Mars as seen at this opposition through a 6" reflecting telescope with a 12 mm eyepiece. You will need a 6mm eyepiece to see the markings.

The Martian day is about 40 minutes longer than the Earth day, so if you observe at the same time each night, you can see the surface features rotating into and out of view. Dust storms can also occur, sometimes lasting days. Wind removal and deposition of the reddish, iron rich dust can also reveal or obscure features, so Mars's appearance can be somewhat different between each opposition.

Seasonal winds alternately covering and uncovering darker features with lighter dust were once interpreted as seasonal plant growth. Studying the Martian storms and the changing surface features is a valuable amateur activity.

So April to May is an excellent time to dust off that old telescope lying around in the garage, or to beg a view from a friend or neighbour with a telescope. Better yet, many astronomical clubs hold open nights, and this is an excellent opportunity to see this fascinating world in a decent telescope. Also, some of the local planetariums may be showing off Mars if they have telescopes.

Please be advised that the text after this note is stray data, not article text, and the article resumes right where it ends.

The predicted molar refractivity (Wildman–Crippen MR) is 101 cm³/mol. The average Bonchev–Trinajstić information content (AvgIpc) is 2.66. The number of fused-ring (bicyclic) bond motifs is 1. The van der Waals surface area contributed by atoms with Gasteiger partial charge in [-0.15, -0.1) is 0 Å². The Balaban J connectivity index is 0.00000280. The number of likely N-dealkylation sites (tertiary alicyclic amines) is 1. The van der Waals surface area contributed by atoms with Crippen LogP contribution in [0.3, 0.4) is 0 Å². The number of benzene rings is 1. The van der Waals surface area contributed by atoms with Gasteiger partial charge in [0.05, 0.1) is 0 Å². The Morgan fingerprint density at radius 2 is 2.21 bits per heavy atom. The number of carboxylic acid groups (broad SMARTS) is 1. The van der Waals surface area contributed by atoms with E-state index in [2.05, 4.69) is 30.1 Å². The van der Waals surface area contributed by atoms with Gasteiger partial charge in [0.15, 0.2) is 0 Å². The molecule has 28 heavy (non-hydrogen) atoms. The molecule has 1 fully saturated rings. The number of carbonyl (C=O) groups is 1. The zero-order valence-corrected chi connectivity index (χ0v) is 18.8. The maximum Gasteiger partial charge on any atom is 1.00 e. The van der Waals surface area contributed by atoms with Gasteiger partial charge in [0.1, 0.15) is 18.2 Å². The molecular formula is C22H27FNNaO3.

For recording the appearance of Mars, all you need is a sheet of paper on a sturdy background, a pencil (or coloured pencils if you want to try recording the colors you see), a small torch covered in red cellophane and a watch. Make sure you and your telescope are located in a relatively dark place, and have modest circles predrawn on your paper (I use a 20 cent piece or my telescope eyepiece cap). Have your telescope out for a while beforehand so that it is at ambient temprature, to prevent air currents in the telescope from ruining the image. Record the date and time, and the weather (if it is windy, how much cloud, how much moonlight, what is the dimmest star you can see, etc.). Make sure you are wearing warm clothing, then make yourself comfortable at the eyepiece, preferably with a chair that allows you to sit and view comfortably, and, well, start drawing. It may take a few tries before you get the hang of recording what you see by red light, but you will feel a warm glow of accomplishment when you can.

Here are some links to Mars sites of interest: